Kris’ Corner – After School Rituals

February 2, 2023

Moving along in our work through rituals in our homes, we come next to After School Rituals.

Now, I know this will differ for many of you from case to case. Some foster parents work outside the home full-time, some work part-time and some stay at home full-time (BTW I understand that each one of these is a full time job and then some!). Some foster parents are single and some are not. Point being: work and family dynamics will be different from home to home, and I know application of this one especially might vary widely…so as I give you some generalizations, please know it’s simply fodder for consideration and a prompt to consider how things are done in YOUR own home. Also know that NO ONE is probably doing all of these rituals and so if there’s a ritual time slot which I discuss and you aren’t able to do it, it is in no way a reflection on your amazing parenting!

I’m just here to encourage!

All that said…for those who are home to welcome a child in after a day at school, I just want to give a little word to consider. After school rituals don’t have to be anything big or elaborate…it could be as easy as sitting together and having a snack. And who doesn’t love a snack?!?

It gives opportunity for a child to share about their day (if they’re inclined) or you to at least ask questions beyond “How was your day?” Or “What did you learn today?”. And if that doesn’t ever seem to warm them up, maybe, if it speaks to the child, doing more of the read aloud if that’s something you did in the morning. Or simply doing the read aloud now instead of trying to do it in the morning. Maybe playing a game or working a puzzle.

And then, after a snack and re-hydration, another ritual could be sending a child outside to ride their bike or jump on the trampoline for a few minutes. I know this might seem strange, but I once knew a mama who had a stack of firewood which her child would move every day after school…one day he’d move it to the right side of the yard and stack it. The next day he’d move it to the left. It wasn’t about location of the firewood…it was about giving him a heavy-work task to help settle and focus him…to work out any proprioceptive things he needed to address after a day of sitting in the classroom.

And even though the process of moving firewood may seem odd to most of you (it definitely does to me!), it worked for their family and helped him be successful in the evenings. It was their ritual!

One brief aside about that: For the most part, every child coming home is going to have some homework most nights. Even in kindergarten! So after sitting in the classroom all day, more often than not, kids from hard places need to have some free time, some vitamin D, if possible, and a chance to work out those muscles. They’ve been holding in a lot of stress and tension all day.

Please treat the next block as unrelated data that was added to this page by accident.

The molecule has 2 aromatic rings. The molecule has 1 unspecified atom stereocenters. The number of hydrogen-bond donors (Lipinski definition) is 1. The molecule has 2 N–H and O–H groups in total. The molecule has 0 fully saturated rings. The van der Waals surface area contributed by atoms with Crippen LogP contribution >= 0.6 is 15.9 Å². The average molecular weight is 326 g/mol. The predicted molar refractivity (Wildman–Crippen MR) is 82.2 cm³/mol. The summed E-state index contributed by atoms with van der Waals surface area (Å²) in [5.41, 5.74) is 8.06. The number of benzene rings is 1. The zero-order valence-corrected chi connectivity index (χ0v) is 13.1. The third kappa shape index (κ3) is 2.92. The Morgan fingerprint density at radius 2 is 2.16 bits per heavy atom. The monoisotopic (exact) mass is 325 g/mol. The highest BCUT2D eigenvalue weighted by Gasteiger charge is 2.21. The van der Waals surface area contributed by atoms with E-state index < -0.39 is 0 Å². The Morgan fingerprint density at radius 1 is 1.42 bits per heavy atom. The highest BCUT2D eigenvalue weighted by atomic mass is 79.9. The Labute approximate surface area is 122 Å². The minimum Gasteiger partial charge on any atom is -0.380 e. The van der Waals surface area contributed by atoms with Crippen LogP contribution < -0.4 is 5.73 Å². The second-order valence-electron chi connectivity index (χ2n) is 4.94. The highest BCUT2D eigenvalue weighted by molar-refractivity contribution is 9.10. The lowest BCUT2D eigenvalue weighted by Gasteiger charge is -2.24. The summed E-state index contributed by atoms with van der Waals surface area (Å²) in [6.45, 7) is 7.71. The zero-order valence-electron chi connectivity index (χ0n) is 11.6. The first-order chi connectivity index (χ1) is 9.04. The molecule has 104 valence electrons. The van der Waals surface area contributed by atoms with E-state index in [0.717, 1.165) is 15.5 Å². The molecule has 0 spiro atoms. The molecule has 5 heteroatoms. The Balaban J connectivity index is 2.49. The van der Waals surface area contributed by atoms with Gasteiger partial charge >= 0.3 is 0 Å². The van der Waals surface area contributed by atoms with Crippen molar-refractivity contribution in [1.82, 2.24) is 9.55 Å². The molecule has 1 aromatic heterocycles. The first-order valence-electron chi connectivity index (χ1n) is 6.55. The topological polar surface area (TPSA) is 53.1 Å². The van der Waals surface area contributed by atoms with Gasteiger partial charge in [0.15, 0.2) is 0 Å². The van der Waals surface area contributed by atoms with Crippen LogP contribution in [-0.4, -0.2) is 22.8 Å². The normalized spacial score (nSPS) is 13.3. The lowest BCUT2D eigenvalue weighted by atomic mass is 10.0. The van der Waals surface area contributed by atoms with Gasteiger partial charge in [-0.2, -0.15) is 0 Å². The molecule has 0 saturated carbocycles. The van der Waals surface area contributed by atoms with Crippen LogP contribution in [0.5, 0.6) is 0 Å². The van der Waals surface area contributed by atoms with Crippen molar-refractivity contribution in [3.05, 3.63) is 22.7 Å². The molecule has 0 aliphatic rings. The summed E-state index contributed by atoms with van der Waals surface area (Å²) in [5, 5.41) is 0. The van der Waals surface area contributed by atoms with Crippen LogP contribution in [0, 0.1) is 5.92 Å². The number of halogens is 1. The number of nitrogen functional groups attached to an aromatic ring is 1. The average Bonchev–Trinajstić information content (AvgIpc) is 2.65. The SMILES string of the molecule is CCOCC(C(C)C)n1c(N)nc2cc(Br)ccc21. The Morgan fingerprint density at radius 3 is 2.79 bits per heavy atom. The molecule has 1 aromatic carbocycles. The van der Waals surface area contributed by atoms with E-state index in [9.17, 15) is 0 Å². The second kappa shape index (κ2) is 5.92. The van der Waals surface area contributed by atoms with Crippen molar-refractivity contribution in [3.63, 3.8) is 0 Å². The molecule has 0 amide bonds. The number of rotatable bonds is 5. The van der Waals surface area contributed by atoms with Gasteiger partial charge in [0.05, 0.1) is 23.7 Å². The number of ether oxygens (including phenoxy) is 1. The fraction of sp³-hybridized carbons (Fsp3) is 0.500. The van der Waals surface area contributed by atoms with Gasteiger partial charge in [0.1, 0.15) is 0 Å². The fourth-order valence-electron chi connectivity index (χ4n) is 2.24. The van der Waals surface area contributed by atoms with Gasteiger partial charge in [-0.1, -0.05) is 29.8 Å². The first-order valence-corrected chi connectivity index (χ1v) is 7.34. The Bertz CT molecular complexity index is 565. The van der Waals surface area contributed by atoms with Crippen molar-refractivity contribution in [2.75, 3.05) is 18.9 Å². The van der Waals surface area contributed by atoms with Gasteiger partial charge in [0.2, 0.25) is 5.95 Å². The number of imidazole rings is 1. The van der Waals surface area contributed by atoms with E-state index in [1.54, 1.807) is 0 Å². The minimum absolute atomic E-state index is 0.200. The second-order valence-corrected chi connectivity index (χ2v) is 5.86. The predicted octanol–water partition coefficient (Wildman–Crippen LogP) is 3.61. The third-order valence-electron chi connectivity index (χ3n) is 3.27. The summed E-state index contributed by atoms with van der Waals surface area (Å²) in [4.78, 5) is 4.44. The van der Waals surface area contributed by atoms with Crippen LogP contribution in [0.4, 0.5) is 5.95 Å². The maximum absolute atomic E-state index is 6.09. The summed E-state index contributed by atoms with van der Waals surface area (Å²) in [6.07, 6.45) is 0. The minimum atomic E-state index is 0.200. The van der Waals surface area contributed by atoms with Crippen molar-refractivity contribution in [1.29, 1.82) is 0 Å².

Sometimes that’s their focus during the day: simply have enough self-control to survive the day in the classroom…learning is sometimes secondary. And if someone finds a method which helps their child, I, for one, say go for it! If moving firewood is what works for them, I am not here to judge that!

But that’s not what I’m trying to talk about.

My point is to allow kids some downtime and a chance to reconnect with you before they start on the homework. A snack with some protein is always a good idea as well. Then some time to work out that energy.

And THEN comes the homework…which is, quite honestly, another opportunity for a ritual. What does homework look like for your child? Are they wanting to be close to you? If you work from home, do you have an area in your office where you could allow the child to set up shop and have close proximity to you? It may not even be that they need your help; they just want to be near you.

Or if the child is older and wants to work alone, do they have adequate space in their room? Or maybe in the family area where they are out in the open and yet still close to people…but also maybe not feeling like they’re constantly under a watchful eye?

Again…these are just suggestions for opportunities for connection and healing for the kids in your home. Every family functions differently, but yet every child (and honestly every parent too) needs to have the chance to connect with others…in a healthy and nurturing way.